The Criminal Justice certificate offers students courses such as principal of law, law 1, law enforcement 2 and correctional services.
The Criminal Justice Club works after school and on weekends training for competitions, such as felony traffic stops in real police cars. In a set-up traffic stop, student identifies the different gadgets in the car as well as demonstrates how he or she would approach a car if there was a thought there could be a weapon and or drugs in the car.
The welding department offers an AWS certificate.
Vidor High just hosted the third annual welding competition with more than 20 school districts.
A Houston company brought a tank and taught the students how to do underwater welding. 2022 is the first time Vidor swept first, second and third place in underwater welding, Singleton said.
A building trades certification helps students get their feet in the door with construction companies.
The courses teach identifying and using tools, how to build stairs, OSHA safety and measurements.
“Local contractors are telling us to send them students that know how to read a tape measure down to the sixteenth, because people show up to a job and do not know how to do that,” Singleton said.
The Health Science department offers various certifications in areas such as certified nurses aid, EKG tech, phlebotomy tech and pharmacy tech.
The pharmacy exam is known for being difficult.
Chesani Askew is the only Vidor student to pass the exam this year. Students can retest in the summer, but must wait 60 days after the first attempt to study the areas where performance was poor.
The cosmetology department offers a certificate at completion.
“There are 15 students this year, and they all have passed part one of their state board exam,” Singleton said. “In two weeks, they go back to complete part two of the exam in the hands-on area.”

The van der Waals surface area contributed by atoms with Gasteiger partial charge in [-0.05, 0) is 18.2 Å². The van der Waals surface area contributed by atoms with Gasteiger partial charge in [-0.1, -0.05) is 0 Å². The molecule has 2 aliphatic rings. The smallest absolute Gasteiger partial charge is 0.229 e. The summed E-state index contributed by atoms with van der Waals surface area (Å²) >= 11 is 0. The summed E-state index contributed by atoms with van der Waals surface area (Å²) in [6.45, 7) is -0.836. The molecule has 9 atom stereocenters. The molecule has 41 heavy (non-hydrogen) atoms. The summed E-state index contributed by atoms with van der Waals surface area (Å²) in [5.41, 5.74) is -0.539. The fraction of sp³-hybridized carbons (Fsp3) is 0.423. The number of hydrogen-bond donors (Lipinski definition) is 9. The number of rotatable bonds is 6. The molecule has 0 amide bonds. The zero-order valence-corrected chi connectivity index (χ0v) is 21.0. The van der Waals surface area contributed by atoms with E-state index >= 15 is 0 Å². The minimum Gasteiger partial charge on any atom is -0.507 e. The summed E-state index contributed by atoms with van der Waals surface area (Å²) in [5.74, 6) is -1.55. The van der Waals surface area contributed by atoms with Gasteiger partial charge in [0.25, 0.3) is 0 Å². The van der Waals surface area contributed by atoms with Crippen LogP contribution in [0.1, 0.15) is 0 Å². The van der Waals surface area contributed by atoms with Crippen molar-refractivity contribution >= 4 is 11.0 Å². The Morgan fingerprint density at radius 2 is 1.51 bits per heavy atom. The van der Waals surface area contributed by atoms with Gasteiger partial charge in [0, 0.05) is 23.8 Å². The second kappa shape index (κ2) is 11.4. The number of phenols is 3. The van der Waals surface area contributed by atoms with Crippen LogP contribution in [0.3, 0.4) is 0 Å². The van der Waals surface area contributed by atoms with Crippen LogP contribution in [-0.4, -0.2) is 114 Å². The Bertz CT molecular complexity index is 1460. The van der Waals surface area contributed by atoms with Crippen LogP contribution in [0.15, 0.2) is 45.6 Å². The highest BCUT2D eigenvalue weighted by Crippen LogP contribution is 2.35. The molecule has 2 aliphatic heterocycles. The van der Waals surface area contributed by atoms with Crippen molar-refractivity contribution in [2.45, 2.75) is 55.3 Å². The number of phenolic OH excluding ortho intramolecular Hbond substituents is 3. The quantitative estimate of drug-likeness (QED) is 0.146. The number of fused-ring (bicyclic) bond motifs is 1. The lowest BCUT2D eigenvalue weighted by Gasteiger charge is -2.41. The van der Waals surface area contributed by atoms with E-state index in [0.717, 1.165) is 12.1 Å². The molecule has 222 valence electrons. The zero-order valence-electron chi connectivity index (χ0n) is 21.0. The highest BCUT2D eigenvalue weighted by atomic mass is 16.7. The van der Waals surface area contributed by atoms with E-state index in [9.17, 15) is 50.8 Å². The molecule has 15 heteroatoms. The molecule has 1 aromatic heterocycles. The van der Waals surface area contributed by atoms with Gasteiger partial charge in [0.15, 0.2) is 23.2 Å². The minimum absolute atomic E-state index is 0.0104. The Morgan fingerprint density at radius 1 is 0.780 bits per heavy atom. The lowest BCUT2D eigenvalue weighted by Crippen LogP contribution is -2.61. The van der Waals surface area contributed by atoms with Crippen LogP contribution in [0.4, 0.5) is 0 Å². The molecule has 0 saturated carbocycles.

The automotive department offers automotive service excellence certification.
Vidor uses a working garage that offers services to teachers like oil changes, wheel balancing or general mechanical work. There are 10 tests to complete for the certificate, ranging from a brakes and engine test to front end alignments.
The department also teaches maintenance in lawnmowers and four-wheelers.
A class for seniors is called CCMR, which stands for College, Career, Military Ready.
“This class is the last opportunity to reach out to undecided seniors who have not taken advantage of the certificate classes throughout their time at VHS,” Singleton said. “TEA gave all the schools a directive. They want every kid who graduates to be able to go straight to a job, college or military.”
The class hosts various guest speakers and college fairs to entice the students to choose a path for their future.
For non-traditional high school students, Vidor offers AIM Center High School.
This center offers free, convenient, self-paced evening courses for ages 18-25 for those needing to complete diploma coursework. G.E.D. preparation classes are also offered from 5 to 8 p.m. on Tuesday and Thursday evenings.
“For example, if a student is behind and want to catch up, they could finish a class in 8 to 10 weeks online at self- paced,” Singleton said. “Once a student has caught up on their core classes, they can take CTE classes and also procure a certificate.”
For more information, contact Singleton at 409-951-8931.
This is part one of the VHS CTE series.
— By Sierra Kondos